Author: Kurt Helin

Michael Kidd-Gilchrist, Solomon Hill

Without Michael Kidd-Gilchrist, Hornets playoff hopes fade


The Hornets’ goal this season is a return to the playoffs.

They had ended their drought and made it in two seasons ago behind the strength of one of the NBA’s better defenses. Then last season chemistry issues, injuries, and a host of other problems saw the Hornets taking a step back. This season coach Steve Clifford was talking about getting the defense sharp again and the team returning to the postseason.

Those dreams took a punch to the gut Monday.

With Michael Kidd-Gilchrist out due to a torn labrum (from a dislocation shoulder) the entire picture changes. Officially, Charlotte has said no decision on treatment has been made on how MKG’s injury will be treated. However, this injury requires surgery that will cost him the season.

And with that, the Hornets playoff dreams become deferred for another season.

This stat may sum it up best: Last season the Hornets were 28-29 when Kidd-Gilchrist played, 5-20 when he was out.

There are two main reasons for the drop off — and neither are MKG’s legendarily bad jumper, which was re-worked by Mark Price and is less painful than it used to be (he averaged 10.9 points and 7.6 rebounds per game last season).

The first and larger issue is MKG is the heart of the Hornet defense. Last season when he was on the court, the Hornets played Warriors-level defense (Charlotte allowed 96.3 points per 100 possessions, which was better than Golden State). However, when MKG was off the court the Hornets defense was Detroit Pistons-like (Charlotte allowed 104.1 per 100). The Hornets were 7.8 points per 100 possessions better defensively when he was out. Because Charlotte plays Al Jefferson in the paint they have no rim protection, and if their best perimeter defender is out as well they are in trouble.

The second issue is they have nobody nearly as good to replace him. The options are Marvin Williams, Jeremy Lamb, P.J. Hairston or Troy Daniels. Out of that group I guess Williams starts, but he’s had more success as a small four than a three.

In an Eastern Conference, there are a few teams that believe they have a shot to jump up into the playoffs — Miami will; Detroit and Indiana think they can. In that setting, it’s hard to picture a Charlotte team struggling to defend making the leap over those teams plus Brooklyn or whoever is going to fall out.

It’s not fair to Charlotte or their fans for this to happen early in the preseason. But the reality is the Hornets will be golfing by mid-April again.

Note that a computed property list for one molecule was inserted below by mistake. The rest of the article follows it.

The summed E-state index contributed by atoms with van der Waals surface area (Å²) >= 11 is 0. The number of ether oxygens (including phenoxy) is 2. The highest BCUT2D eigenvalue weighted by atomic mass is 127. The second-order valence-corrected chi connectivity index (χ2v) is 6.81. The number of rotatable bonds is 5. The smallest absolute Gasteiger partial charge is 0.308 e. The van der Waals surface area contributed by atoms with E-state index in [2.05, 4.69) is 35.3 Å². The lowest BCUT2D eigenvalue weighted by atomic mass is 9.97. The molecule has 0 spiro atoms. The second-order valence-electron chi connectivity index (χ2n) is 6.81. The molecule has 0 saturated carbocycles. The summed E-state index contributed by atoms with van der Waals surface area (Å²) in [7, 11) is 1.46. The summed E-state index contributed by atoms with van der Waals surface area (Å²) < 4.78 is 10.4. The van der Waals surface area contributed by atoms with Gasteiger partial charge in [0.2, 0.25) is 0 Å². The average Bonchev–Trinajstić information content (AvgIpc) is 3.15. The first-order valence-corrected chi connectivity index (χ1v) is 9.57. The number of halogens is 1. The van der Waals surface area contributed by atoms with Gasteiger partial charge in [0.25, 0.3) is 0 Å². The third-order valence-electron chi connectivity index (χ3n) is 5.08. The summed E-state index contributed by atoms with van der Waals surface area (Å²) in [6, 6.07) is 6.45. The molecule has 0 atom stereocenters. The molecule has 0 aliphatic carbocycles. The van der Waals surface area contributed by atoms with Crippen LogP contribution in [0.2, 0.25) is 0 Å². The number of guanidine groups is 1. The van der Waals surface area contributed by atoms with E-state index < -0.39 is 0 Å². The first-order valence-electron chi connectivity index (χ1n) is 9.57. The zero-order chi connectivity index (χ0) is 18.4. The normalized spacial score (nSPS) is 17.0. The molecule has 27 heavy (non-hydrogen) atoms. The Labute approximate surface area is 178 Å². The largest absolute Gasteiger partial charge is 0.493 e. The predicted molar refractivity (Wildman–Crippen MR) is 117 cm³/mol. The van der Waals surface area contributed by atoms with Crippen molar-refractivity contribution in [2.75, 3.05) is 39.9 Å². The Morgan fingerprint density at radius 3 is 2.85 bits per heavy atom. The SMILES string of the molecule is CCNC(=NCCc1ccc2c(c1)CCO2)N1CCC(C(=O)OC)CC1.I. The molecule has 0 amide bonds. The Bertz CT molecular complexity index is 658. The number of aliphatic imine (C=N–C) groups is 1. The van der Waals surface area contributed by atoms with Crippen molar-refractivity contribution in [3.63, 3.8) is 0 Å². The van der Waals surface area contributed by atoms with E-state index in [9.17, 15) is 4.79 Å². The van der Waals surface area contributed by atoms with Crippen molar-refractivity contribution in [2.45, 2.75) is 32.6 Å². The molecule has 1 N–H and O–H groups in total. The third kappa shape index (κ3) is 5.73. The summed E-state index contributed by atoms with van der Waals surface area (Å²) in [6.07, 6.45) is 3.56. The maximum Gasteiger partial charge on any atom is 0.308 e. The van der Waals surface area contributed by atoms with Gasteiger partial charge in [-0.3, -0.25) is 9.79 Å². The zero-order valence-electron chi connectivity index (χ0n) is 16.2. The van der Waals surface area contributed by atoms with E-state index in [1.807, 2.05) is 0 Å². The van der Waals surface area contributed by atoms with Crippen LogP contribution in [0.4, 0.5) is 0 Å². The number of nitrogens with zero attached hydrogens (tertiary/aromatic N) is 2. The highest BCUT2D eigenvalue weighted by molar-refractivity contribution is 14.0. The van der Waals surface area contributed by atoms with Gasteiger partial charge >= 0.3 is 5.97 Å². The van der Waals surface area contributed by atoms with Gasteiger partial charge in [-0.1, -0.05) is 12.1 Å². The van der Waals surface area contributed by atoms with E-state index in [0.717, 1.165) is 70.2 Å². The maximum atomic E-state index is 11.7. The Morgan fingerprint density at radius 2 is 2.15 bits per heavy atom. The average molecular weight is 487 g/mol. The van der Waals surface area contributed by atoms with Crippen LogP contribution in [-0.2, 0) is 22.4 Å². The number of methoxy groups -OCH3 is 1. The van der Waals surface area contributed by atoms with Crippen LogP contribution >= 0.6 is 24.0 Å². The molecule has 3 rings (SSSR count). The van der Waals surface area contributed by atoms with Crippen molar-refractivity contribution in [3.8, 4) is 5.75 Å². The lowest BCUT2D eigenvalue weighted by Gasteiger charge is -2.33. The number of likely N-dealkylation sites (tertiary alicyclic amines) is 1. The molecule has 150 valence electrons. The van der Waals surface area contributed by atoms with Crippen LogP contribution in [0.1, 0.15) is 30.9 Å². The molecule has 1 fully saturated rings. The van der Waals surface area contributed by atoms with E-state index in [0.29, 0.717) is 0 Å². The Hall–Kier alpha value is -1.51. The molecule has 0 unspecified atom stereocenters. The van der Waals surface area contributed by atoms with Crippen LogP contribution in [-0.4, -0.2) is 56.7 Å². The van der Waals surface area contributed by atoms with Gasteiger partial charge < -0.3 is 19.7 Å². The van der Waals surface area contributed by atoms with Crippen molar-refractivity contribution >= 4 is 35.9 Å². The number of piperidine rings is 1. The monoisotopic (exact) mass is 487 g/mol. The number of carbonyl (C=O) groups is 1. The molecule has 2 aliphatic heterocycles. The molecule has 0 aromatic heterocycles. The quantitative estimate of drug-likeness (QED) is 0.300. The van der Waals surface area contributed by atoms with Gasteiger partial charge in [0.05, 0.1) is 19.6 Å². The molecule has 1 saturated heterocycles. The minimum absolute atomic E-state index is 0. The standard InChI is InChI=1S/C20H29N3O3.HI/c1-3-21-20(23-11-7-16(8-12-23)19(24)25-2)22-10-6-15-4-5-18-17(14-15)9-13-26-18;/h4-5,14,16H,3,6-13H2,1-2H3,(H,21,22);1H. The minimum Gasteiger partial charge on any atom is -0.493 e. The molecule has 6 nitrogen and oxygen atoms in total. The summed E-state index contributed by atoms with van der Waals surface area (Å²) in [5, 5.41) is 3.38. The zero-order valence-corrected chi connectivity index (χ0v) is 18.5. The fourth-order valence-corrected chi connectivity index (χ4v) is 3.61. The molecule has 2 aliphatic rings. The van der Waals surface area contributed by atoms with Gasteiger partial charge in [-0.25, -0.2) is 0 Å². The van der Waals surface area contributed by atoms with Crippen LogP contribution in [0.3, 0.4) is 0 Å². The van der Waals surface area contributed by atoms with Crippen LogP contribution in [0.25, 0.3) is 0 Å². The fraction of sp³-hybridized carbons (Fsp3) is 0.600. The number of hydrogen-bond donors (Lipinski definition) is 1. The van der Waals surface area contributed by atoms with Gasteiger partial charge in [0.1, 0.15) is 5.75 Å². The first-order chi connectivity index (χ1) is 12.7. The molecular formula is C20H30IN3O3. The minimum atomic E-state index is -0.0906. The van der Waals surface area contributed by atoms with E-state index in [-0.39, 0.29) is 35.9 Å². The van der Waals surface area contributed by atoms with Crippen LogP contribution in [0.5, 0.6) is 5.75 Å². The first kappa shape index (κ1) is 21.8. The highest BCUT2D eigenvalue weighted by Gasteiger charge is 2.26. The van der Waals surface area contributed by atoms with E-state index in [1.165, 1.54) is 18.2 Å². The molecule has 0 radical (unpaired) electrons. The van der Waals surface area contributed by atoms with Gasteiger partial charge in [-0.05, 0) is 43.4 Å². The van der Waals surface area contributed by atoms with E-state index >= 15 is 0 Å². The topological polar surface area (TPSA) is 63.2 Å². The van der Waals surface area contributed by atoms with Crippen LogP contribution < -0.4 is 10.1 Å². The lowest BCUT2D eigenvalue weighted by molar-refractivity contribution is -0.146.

Bradley Beal says himself, Wizards trying to reduce long two pointers

Bradley Beal, Kent Bazemore
Leave a comment

Take a look below at Bradley Beal‘s shot chart — 28 percent of his attempts last season can be considered long two pointers. He shot 33.2 percent between 16 and 24 feet last season — already statistically the least efficient shot in basketball.

Also, notice all that green behind the three-point line.

Beal shot chart

It wasn’t just Beal — the Wizards as a team took the fifth most shots between 16-24 feet in the league and the fourth fewest threes per game. It’s why it felt like Randy Wittman was keeping the Wizards’ offense in the dark ages last season.

This season they are stepping into the light and Beal is going to lead the way, he told J. Michael of

“I did evaluate it after the season,” Beal said of the spots where he took so many shots in averaging 15.3 points. “Sat down, looked at film, looked at statistics on paper. It just made sense to eliminate those (long twos). Those are bad shots and as a team that’s what we’re doing now. We want to eliminate those long 2s as much as possible. Just be aware on the floor. It’s going to be hard to say we won’t shoot them because there are going to be times when we’re going to be open….

“I have been working on my stepback,” he said of offseason with Drew Hanlen, a strength and skills coach consultant. “I have been working on my 3s off the dribble this summer.”

This is another step in the Wizards trying to modernize their offense — you will see less of the Marcin Gortat and Nene big front line and more small ball with guys like Jared Dudley getting time at the four. That should space the floor and opening up driving lanes for John Wall. And they will look for threes — Wittman rightly says they are not going to pass up an open two for a contested three, but they have to take fewer long twos. It’s part of what held the offense back.

It’s also good to hear this from Beal, who if he can stay healthy is poised for a huge year. Just how good the Wizards are this season hinges on Beal and Wall taking a step forward together.

Former Suns center Neal Walk dead at 67

Neal Walk
Leave a comment

PHOENIX (AP) — Neal Walk, a tough center on the early Phoenix Suns teams after they drafted him No. 2 overall in 1969, has died at age 67.

The Suns confirmed his passing, calling him “an integral member” of the Suns in their formative years.

Walk had health problems over the years and his condition deteriorated in recent weeks. He underwent surgery 28 years ago to remove a tumor on his spine.

Phoenix drafted Walk after losing the coin flip with Milwaukee to draft Kareem Abdul-Jabbar (then Lew Alcindor).

Walk averaged 20.2 points and 12.4 rebounds in the 1972-73 season. Charles Barkley is the only other Sun to top the 20-point, 10-rebound average.

Walk also played for the New Orleans Jazz and New York Knicks in his eight-year NBA career.